Lit­er­ally rolling the dice wasn’t al­ways the game of chance it is to­day

The Woolwich Observer - - LIVING HERE - WEIRD NOTES ABOUT THE AU­THORS Bill is a jour­nal­ist, Rich holds a doc­tor­ate in physics. To­gether the brothers bring you “Strange But True.” Send your ques­tions to strangetrue@com­puserve.com.

Q. Dice afi­ciona­dos, how much do you know about your favourite game? For ex­am­ple, how far back do dice date? How did their shape and con­fig­u­ra­tion change over time? A. The ear­li­est Ro­man­era dice, some 2,000 years old, are largely asym­met­ri­cal and wouldn’t roll ran­domly, says Colin Bar­ras in “New Sci­en­tist” mag­a­zine. Ar­chae­ol­o­gists Jelmer Eerkens and Alex de Voogt, in ex­am­in­ing 110 dice from the Nether­lands, dis­cov­ered that “only from about AD 1450 were most dice more or less sym­met­ri­cal,” per­haps re­flect­ing an in­creas­ing aware­ness of the im­por­tance of chance.

Also, the num­ber con­fig­u­ra­tions on dice changed from “primes” (1 op­po­site 2, 3 op­po­site 4, 5 op­po­site 6) to the mod­ern ar­range­ment of “sevens” (1 op­po­site 6, 2 op­po­site 5, and 3 op­po­site 4). It may be that primes were viewed as “un­bal­anced” (1 + 2 = 3, 5 + 6 = 11), while sevens al­ways add up to the num­ber 7, mak­ing them seem more likely to roll fairly. Says Bar­ras, “This hints that me­dieval Euro­peans — par­tic­u­larly gam­blers — were think­ing about fac­tors gov­ern­ing the out­come of rolls long be­fore math­e­ma­ti­cians like Blaise Pas­cal grasped how prob­a­bil­ity works.” Q. They can take the shape of a tiny mar­ble, a ham­burger, even a para­chute, though the for­ma­tion is in con­stant flux. What is be­ing de­scribed here? Clue: They are not teardrop-shaped, as is of­ten de­picted. A. Did you guess rain­drops? High in the at­mos­phere, rain­drops form when water clings to tiny par­ti­cles of dust, tak­ing on the shape of a sphere since it has the small­est sur­face area, re­ports “Amaz­ing Science.” Sur­face ten­sion causes water mol­e­cules to cling to­gether, and as the drops fall, they encounter air pres­sure that flat­tens out the bot­tom edge, cre­at­ing the ham­burger shape. The largest rain­drops, un­able to hold them­selves to­gether, start to dis­tort into the shape of a para­chute. Rain­drops larger than 4 mil­lime­ters (0.16 inch) break up as they fall, with the small­est droplets re­main­ing spher­i­cal in the fi­nal de­scent. Q. “Earth­worms, dogs, mon­keys and hu­mans. We are all cousins in the great jour­ney of evo­lu­tion,” writes Anu Garg on his “A.Word.A.Day” web­site. And the English lan­guage re­flects this close re­la­tion­ship, with words like “black dog,” “gob­e­mouche,” “moon­calf” and “rail­bird.” Do you know their mean­ings? A. Metaphor­i­cally, “black dog” re­ferred to a coun­ter­feit coin, per­haps be­cause it was made with base me­tals that turn black over time, Garg ex­plains. It even­tu­ally came to mean “de­pres­sion,” and both 18th-cen­tury lex­i­cog­ra­pher Sa­muel John­son and 20th-cen­tury states­man Win­ston Churchill used the term to de­scribe their own de­pres­sion. “Gob­e­mouche” (GOB-moosh), comes from the French for “fly­catcher” or “sucker”, from “gober” (to suck or swal­low) + “mouche” (fly) and de­scribes a gullible or cred­u­lous per­son.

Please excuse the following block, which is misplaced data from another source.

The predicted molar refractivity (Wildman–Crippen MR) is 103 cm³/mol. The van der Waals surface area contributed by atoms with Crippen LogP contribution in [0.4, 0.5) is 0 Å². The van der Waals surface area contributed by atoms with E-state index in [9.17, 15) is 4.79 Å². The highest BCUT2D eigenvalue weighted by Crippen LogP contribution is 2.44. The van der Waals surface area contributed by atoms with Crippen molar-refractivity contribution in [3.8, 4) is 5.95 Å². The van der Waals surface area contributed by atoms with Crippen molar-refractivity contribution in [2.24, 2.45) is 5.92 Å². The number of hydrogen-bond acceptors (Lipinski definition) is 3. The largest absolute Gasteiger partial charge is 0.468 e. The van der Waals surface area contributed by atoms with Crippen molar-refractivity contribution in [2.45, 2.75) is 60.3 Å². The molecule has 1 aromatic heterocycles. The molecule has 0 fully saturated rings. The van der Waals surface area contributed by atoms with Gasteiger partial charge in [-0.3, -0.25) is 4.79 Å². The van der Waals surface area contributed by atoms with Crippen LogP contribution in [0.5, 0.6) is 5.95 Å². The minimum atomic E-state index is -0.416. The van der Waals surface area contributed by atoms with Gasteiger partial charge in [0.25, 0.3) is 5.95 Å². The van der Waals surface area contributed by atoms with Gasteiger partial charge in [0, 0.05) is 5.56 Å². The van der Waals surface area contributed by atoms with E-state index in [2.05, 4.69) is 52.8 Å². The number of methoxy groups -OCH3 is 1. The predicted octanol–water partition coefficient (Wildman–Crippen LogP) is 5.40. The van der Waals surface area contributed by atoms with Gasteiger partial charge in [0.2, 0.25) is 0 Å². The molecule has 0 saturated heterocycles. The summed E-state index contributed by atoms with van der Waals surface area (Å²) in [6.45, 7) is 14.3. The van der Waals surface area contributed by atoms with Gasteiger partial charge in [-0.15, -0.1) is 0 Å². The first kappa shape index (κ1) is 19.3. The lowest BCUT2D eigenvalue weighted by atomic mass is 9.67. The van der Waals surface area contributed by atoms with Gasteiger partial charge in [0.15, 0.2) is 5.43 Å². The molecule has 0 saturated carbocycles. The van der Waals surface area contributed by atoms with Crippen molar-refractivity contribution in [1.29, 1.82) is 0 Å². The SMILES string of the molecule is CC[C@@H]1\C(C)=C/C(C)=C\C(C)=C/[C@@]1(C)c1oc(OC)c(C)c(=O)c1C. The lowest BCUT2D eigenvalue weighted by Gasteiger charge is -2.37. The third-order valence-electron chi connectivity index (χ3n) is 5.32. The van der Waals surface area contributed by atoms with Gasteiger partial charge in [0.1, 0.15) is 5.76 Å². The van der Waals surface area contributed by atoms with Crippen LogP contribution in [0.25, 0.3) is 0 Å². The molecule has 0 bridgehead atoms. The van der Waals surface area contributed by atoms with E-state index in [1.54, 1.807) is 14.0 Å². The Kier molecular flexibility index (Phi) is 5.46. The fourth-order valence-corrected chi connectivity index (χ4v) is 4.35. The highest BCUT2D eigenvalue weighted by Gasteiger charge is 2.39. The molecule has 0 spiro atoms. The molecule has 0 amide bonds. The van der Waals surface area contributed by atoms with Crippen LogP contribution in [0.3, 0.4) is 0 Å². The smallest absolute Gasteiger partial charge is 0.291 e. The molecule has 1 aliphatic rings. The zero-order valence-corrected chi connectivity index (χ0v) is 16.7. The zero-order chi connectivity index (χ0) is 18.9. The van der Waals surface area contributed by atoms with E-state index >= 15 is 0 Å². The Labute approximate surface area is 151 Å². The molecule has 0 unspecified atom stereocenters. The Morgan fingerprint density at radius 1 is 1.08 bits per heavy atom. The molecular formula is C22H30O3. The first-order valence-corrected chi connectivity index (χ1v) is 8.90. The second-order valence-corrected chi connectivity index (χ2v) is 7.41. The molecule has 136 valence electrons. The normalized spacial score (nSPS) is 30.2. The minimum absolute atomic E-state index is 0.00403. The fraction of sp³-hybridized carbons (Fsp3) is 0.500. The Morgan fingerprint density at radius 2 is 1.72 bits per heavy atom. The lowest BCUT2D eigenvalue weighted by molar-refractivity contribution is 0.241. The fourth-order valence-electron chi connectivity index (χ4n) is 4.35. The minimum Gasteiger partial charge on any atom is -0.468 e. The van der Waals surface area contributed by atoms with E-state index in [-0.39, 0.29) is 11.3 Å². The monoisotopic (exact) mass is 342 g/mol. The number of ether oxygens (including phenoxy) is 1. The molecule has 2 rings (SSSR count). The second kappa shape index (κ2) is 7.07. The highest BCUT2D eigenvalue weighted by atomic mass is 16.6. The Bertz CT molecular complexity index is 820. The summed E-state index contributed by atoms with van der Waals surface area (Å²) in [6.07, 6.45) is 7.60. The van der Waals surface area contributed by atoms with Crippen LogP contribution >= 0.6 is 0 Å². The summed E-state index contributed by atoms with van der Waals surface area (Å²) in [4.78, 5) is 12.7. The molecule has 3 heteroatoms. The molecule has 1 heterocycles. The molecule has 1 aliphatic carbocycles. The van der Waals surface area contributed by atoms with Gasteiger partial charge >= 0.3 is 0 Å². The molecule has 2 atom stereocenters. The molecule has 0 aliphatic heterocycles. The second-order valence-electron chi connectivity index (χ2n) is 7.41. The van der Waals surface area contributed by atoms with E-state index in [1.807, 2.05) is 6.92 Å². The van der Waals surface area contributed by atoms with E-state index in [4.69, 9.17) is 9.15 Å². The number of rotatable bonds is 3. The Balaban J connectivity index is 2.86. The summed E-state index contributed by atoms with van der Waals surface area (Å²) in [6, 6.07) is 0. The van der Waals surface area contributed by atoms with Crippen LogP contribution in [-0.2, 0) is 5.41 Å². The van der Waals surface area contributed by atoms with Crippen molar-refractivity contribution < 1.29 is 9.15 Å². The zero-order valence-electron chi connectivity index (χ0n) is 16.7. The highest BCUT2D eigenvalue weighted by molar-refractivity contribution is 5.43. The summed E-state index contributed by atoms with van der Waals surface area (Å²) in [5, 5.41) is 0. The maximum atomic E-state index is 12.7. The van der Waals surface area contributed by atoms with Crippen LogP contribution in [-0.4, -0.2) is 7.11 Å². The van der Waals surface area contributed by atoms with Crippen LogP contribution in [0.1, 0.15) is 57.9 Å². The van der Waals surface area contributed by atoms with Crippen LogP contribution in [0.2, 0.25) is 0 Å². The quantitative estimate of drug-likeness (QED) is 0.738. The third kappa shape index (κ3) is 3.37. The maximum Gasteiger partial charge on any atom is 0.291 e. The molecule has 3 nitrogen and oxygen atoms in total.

Then con­sider “moon­calf,” based on an early be­lief that a mis­shapen birth stemmed from the ef­fects of the moon. Hence, the word can mean “a day­dreamer,” “a fool” or “a con­gen­i­tally de­formed per­son.” Fi­nally, “rail­bird” has its ori­gin in a bird be­ing slang for “a per­son with a spe­cific char­ac­ter” or “a pe­cu­liar per­son” and refers to “some­one who watches horse-racing from the rail­ing along the track.” More gen­er­ally, it can mean “a horse-racing en­thu­si­ast,” “a spec­ta­tor at a con­test” or “an ob­server who of­fers un­wanted ad­vice or crit­i­cism.”

Newspapers in English

Newspapers from Canada

© PressReader. All rights reserved.